First, anyone who tells you they know what agents want or they can get you an agent if you just buy something or follow their method is being kind of jerky.
Someone who says, here are some ideas that have worked for me or may work for you, and they don't try to sell it to you are probably going to be helpful.
The fact is, you can read Poets & Writers cover-to-cover every month and analyze every statement on agents in it and still feel lost as you send your queries out and get rejection after rejection.
While it is good to do your homework--I am a huge proponent of doing your homework--agents often only know what their next manuscript/client looks like when they see it.
That said, there are some things you can do to improve the odds. The following assumes you are familiar with the query process and are not stopping here without having at least a few rejections under your belt.
1. Start simple.
I joke that I invented the best pickup line ever. It goes like this, "Hi, my name is James. What's your name?"
The point is start out as a polite human who is free of devices, artifice, and tricks. Be authentic and say hello, your name and why you are reaching out to them.
2. Show You Care
Put a little personal tidbit up front as to why you selected that agent or agency. Don't be afraid to give them a personal detail that creates a sense of connection and authenticity. Don't force it. Be human.
3. Get to the point
Don't gas on with all the ego crap that says how great you are. When you meet someone you like--maybe to be friends with or acrush--you hopefully don't talk a blue streak about how great you are.
Tell the person here is why I am writing you and what the manuscript is titled.
In business they call it the elevator pitch. In movie parlance they call it a logline. Some call it the fifty-thousand foot view. Whatever. The idea is you are telling and showing why your manuscript is compelling and a great read.
Clearly and concisely summarize the most compelling aspect of your manuscript. Though this will only be a few lines, they are important lines and worth taking your time with. This is the honey to the bear, or at least it should be.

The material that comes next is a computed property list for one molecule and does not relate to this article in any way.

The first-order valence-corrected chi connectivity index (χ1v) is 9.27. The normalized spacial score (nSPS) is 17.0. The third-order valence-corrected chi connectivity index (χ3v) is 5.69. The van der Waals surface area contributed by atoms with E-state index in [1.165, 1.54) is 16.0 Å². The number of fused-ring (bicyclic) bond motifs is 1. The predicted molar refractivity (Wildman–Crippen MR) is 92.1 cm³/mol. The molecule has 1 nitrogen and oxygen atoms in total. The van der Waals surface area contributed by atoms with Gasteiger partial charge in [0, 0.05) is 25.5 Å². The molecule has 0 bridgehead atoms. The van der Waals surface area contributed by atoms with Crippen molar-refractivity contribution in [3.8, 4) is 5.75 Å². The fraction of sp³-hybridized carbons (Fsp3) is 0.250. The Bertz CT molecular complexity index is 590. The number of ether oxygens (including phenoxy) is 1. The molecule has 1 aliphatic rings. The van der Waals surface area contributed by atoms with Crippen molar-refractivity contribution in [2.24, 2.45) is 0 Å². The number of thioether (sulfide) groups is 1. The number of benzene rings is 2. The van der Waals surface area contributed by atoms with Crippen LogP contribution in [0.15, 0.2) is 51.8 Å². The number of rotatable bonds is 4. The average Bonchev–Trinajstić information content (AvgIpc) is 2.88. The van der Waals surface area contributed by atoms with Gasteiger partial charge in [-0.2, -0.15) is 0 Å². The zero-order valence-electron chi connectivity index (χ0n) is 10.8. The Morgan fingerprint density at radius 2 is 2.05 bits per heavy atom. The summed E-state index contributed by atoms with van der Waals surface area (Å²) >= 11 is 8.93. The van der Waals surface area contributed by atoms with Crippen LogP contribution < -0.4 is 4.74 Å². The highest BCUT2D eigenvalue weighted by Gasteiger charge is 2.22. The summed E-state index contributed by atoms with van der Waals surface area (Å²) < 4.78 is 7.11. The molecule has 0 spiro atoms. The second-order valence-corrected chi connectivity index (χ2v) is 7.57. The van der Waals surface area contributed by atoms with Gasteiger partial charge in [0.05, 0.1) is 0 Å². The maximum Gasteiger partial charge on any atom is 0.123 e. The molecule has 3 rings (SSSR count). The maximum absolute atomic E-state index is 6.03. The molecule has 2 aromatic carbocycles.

One suggestion is to go look at movie loglines to see how they try to develop interest in just a couple sentences, but do not write a logline.
Any good introduction gives the other person a sense of want, whether it is to be friends with you or to read your manuscript. The synopsis builds the want and when it is followed by one or two tight paragraphs that really show your chops, you will increase that want.
Basically, the synopsis shows them you have a great story and the tease shows them you are a good, competent writer.
Every good query or book proposal answers two massively important questions. One, is it a compelling story well-told? Two, will it sell?
You need a very brief, affirmative, declaratory sentence or two answering the second question. The synopsis helps answer the first, but this shows them you take the business side of writing seriously.
Don't put your whole platform here, save it for the proposal, but do say if you have a very popular blog, famous people have agreed to endorse the book, you already have interest from a publisher, or whatever you can to demonstrate some business savvy.
7. Don't sell past the close
Give them a website to go to or maybe a place where you've published something, but other than that, tell them if the manuscript is complete, edited and if you have a full book proposal. Thank them for their time without trying to push them to respond or include some jokey thing as one last hail Mary.
Then say goodbye. Make sure you include your contact info and website beneath your name.
8. The Rules
There are no rules. Even the stuff above can be ignored and whatever you do work.
However, there are rules: Be authentic, be confident not an egomaniac, be polite, try to make friends not dominate, show why your manuscript is great, and answer the two big questions.
This is why most advice for agents is repetitive or over the top in the promises made. A lot of what you do is done by gut feel. There is no magical formula for success.